One of the many conveniences of the digital world is to be able to have loads of research all on one device, such as a computer, tablet, and even your phone. Personally, I love the fact that I can scan copies of journal articles, book chapters, and other content into PDFs. This allows me to have all my research in one place and I am not scrambling around with hundreds of pieces of paper around my desk when writing a paper. But one of the problems of this (and it is not just limited to digital documents) is how to collate all your highlights and notes in one place. In the past I’ve done this by hand by typing out quotes and notes into Evernote.
Welcome to Highlights for Mac!
*If you just want to checkout my PDF workflow video without reading the post click here
First, one caveat. For the Highlights to work to its full potential the PDF needs to be searchable/OCR’d. Most journal articles that you download from a database are probably already searchable. Articles/book portions you scan to PDF from your library are probably not searchable. There are several gimmicky and “cheap” solutions out there but in my experience there are really only one excellent option: ABBYY FineReader Pro for Mac. At the time of writing this piece you can purchase the app for $83.99 with a student discount. This app also comes packaged with the excellent DevonThink Pro Office for slightly more money. You should really check out this program as it will transform your research. The reason you need a searchable PDF will be explained below.
Ok, now we can actually look at Highlights. At the foundational level Highlights takes your highlights, notes, and images and creates a text file that is connected to the PDF and actually links to it. When you highlight a PDF then Highlights will take the text that is highlighted and copy into into the linked text file in a blockquote. Making a comment on a PDF will result in italics text. And underlining results in a reference.
You can also add notes to the PDF either from the Highlights app or any other PDF reader such as Preview. The text of the note will be added to the text document associated with the PDF.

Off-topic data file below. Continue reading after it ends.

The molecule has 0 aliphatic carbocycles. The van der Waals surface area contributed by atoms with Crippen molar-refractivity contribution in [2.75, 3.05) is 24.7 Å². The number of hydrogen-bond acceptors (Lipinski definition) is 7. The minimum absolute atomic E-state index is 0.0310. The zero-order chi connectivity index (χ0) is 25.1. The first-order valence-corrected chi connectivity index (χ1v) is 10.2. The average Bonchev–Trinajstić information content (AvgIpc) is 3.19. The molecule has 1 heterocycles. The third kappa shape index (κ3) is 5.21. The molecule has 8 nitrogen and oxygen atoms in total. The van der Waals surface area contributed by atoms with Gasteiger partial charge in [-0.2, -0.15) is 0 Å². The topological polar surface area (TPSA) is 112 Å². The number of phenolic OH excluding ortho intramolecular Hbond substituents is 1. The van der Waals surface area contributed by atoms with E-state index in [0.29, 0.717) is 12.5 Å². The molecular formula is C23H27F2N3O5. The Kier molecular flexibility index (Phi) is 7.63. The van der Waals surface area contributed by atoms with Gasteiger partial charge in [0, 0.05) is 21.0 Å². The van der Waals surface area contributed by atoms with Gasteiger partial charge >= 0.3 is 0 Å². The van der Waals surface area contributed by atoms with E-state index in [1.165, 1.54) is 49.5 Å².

One other helpful feature is to sort annotations by category. This allows you to set colors as a specific category and the linked noted will sort it accordingly.
There have been other workarounds for this type of functionality but most of them involved using a specific app for highlights and notes. But this will read the highlights and notes from other aps and create the linked text file. After you are all finished you have one PDF with text of your highlights and notes in one PDF without retyping. So as you are reading your PDF you are creating this document without any extra work.
I’ve put together a video below showing a soup to nuts PDF workflow using DevonThink and ABBYY FineReader to OCR, read and highlight on the iPad using PDF Expert 5, opening the PDF to create the linked text file using Highlights, and then finally exporting to Evernote to my notebook for a paper. Perfection.
In order to check to see if the PDF is searchable just open up your document and try to highlight the text. If you can then it is searchable if you can’t then it is not searchable. ↩
Some of you may be one of the lucky ones that the scanner OCRs the document but I would venture to guess that most out there do not. ↩
There are other OK options. If you are wanting a full-fledged PDF application that rivals Adobe Acrobat Pro I would definitely check out PDFpen Pro 7 from Smile Software. The issue I have found with this program in regards to OCRing PDFs is correctly rendering a scanned PDF that is of facing pages. For example, if you are scanning from a book it does not correctly read the text on both sides of the page. Therefore, you will have issues highlighting and searching. ABBYY FineReader is far superior in this regard. Personally, this constitutes about half my scans so it is a deal breaker for me. ↩